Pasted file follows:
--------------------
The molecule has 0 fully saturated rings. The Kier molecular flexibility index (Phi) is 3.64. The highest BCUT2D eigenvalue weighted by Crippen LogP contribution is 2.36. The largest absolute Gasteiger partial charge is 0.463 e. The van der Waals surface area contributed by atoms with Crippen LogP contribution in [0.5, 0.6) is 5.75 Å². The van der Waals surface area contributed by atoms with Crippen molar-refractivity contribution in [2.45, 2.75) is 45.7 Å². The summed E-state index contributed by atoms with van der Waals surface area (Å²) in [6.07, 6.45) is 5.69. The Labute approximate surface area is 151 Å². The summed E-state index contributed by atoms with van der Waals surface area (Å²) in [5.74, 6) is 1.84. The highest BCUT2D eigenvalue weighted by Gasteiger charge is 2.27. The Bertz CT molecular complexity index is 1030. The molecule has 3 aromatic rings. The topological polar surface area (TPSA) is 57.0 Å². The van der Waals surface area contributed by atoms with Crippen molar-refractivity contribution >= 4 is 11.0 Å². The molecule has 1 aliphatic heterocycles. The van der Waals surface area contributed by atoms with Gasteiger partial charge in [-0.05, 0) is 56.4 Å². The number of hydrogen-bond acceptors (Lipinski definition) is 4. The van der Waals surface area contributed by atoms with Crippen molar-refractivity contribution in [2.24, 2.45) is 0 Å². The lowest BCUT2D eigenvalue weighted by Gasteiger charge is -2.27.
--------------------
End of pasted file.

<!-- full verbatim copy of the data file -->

The molecule has 0 fully saturated rings. The Kier molecular flexibility index (Phi) is 3.64. The highest BCUT2D eigenvalue weighted by Crippen LogP contribution is 2.36. The largest absolute Gasteiger partial charge is 0.463 e. The van der Waals surface area contributed by atoms with Crippen LogP contribution in [0.5, 0.6) is 5.75 Å². The van der Waals surface area contributed by atoms with Crippen molar-refractivity contribution in [2.45, 2.75) is 45.7 Å². The summed E-state index contributed by atoms with van der Waals surface area (Å²) in [6.07, 6.45) is 5.69. The Labute approximate surface area is 151 Å². The summed E-state index contributed by atoms with van der Waals surface area (Å²) in [5.74, 6) is 1.84. The highest BCUT2D eigenvalue weighted by Gasteiger charge is 2.27. The Bertz CT molecular complexity index is 1030. The molecule has 3 aromatic rings. The topological polar surface area (TPSA) is 57.0 Å². The van der Waals surface area contributed by atoms with Crippen molar-refractivity contribution >= 4 is 11.0 Å². The molecule has 1 aliphatic heterocycles. The van der Waals surface area contributed by atoms with Gasteiger partial charge in [-0.05, 0) is 56.4 Å². The number of hydrogen-bond acceptors (Lipinski definition) is 4. The van der Waals surface area contributed by atoms with Crippen molar-refractivity contribution in [2.24, 2.45) is 0 Å². The lowest BCUT2D eigenvalue weighted by Gasteiger charge is -2.27.